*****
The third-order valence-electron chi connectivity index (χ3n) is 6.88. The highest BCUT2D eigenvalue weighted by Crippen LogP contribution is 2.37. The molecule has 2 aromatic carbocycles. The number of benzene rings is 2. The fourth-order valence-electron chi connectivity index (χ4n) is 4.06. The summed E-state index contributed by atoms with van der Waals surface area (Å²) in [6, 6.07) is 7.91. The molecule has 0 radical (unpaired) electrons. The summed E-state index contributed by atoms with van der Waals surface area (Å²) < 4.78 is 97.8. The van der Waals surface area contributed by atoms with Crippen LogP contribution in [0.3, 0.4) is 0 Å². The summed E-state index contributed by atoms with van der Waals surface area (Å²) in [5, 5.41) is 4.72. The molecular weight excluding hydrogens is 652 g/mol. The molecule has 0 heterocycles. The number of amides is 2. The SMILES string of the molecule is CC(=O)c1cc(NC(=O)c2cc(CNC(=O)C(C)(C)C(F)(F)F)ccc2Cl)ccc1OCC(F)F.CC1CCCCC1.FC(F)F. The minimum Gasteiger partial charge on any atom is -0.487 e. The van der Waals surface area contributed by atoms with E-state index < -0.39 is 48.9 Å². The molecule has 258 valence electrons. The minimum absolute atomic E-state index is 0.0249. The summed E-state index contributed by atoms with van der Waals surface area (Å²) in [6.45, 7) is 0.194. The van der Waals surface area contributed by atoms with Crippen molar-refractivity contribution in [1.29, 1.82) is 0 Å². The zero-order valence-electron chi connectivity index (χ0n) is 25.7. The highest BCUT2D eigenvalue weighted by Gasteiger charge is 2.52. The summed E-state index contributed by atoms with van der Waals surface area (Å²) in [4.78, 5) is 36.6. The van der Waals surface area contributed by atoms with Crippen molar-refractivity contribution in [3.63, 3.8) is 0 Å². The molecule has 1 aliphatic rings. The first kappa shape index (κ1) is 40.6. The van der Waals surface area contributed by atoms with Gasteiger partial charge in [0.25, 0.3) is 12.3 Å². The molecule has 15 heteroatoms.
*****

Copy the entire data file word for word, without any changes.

The third-order valence-electron chi connectivity index (χ3n) is 6.88. The highest BCUT2D eigenvalue weighted by Crippen LogP contribution is 2.37. The molecule has 2 aromatic carbocycles. The number of benzene rings is 2. The fourth-order valence-electron chi connectivity index (χ4n) is 4.06. The summed E-state index contributed by atoms with van der Waals surface area (Å²) in [6, 6.07) is 7.91. The molecule has 0 radical (unpaired) electrons. The summed E-state index contributed by atoms with van der Waals surface area (Å²) < 4.78 is 97.8. The van der Waals surface area contributed by atoms with Crippen LogP contribution in [0.3, 0.4) is 0 Å². The summed E-state index contributed by atoms with van der Waals surface area (Å²) in [5, 5.41) is 4.72. The molecular weight excluding hydrogens is 652 g/mol. The molecule has 0 heterocycles. The number of amides is 2. The SMILES string of the molecule is CC(=O)c1cc(NC(=O)c2cc(CNC(=O)C(C)(C)C(F)(F)F)ccc2Cl)ccc1OCC(F)F.CC1CCCCC1.FC(F)F. The minimum Gasteiger partial charge on any atom is -0.487 e. The van der Waals surface area contributed by atoms with E-state index < -0.39 is 48.9 Å². The molecule has 258 valence electrons. The minimum absolute atomic E-state index is 0.0249. The summed E-state index contributed by atoms with van der Waals surface area (Å²) in [6.45, 7) is 0.194. The van der Waals surface area contributed by atoms with Crippen molar-refractivity contribution in [1.29, 1.82) is 0 Å². The zero-order valence-electron chi connectivity index (χ0n) is 25.7. The highest BCUT2D eigenvalue weighted by Gasteiger charge is 2.52. The summed E-state index contributed by atoms with van der Waals surface area (Å²) in [4.78, 5) is 36.6. The van der Waals surface area contributed by atoms with Crippen molar-refractivity contribution in [3.63, 3.8) is 0 Å². The molecule has 1 aliphatic rings. The first kappa shape index (κ1) is 40.6. The van der Waals surface area contributed by atoms with Gasteiger partial charge in [0.25, 0.3) is 12.3 Å². The molecule has 15 heteroatoms.